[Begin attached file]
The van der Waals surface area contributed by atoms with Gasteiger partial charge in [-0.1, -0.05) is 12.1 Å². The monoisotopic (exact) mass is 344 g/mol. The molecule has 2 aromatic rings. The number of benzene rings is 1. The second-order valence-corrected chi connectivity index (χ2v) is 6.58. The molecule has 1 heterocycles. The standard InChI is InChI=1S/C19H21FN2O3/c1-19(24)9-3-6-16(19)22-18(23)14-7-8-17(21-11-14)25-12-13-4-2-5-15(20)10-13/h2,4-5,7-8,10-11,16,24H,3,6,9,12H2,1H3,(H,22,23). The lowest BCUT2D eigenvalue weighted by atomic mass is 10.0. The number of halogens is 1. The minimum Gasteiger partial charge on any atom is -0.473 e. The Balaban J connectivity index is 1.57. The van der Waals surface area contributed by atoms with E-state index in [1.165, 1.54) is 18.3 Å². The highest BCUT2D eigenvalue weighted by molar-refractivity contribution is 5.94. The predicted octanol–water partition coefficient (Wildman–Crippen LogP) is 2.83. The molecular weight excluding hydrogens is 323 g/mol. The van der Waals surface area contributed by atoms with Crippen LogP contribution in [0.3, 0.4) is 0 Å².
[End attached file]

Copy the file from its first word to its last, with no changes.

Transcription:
The van der Waals surface area contributed by atoms with Gasteiger partial charge in [-0.1, -0.05) is 12.1 Å². The monoisotopic (exact) mass is 344 g/mol. The molecule has 2 aromatic rings. The number of benzene rings is 1. The second-order valence-corrected chi connectivity index (χ2v) is 6.58. The molecule has 1 heterocycles. The standard InChI is InChI=1S/C19H21FN2O3/c1-19(24)9-3-6-16(19)22-18(23)14-7-8-17(21-11-14)25-12-13-4-2-5-15(20)10-13/h2,4-5,7-8,10-11,16,24H,3,6,9,12H2,1H3,(H,22,23). The lowest BCUT2D eigenvalue weighted by atomic mass is 10.0. The number of halogens is 1. The minimum Gasteiger partial charge on any atom is -0.473 e. The Balaban J connectivity index is 1.57. The van der Waals surface area contributed by atoms with E-state index in [1.165, 1.54) is 18.3 Å². The highest BCUT2D eigenvalue weighted by molar-refractivity contribution is 5.94. The predicted octanol–water partition coefficient (Wildman–Crippen LogP) is 2.83. The molecular weight excluding hydrogens is 323 g/mol. The van der Waals surface area contributed by atoms with Crippen LogP contribution in [0.3, 0.4) is 0 Å².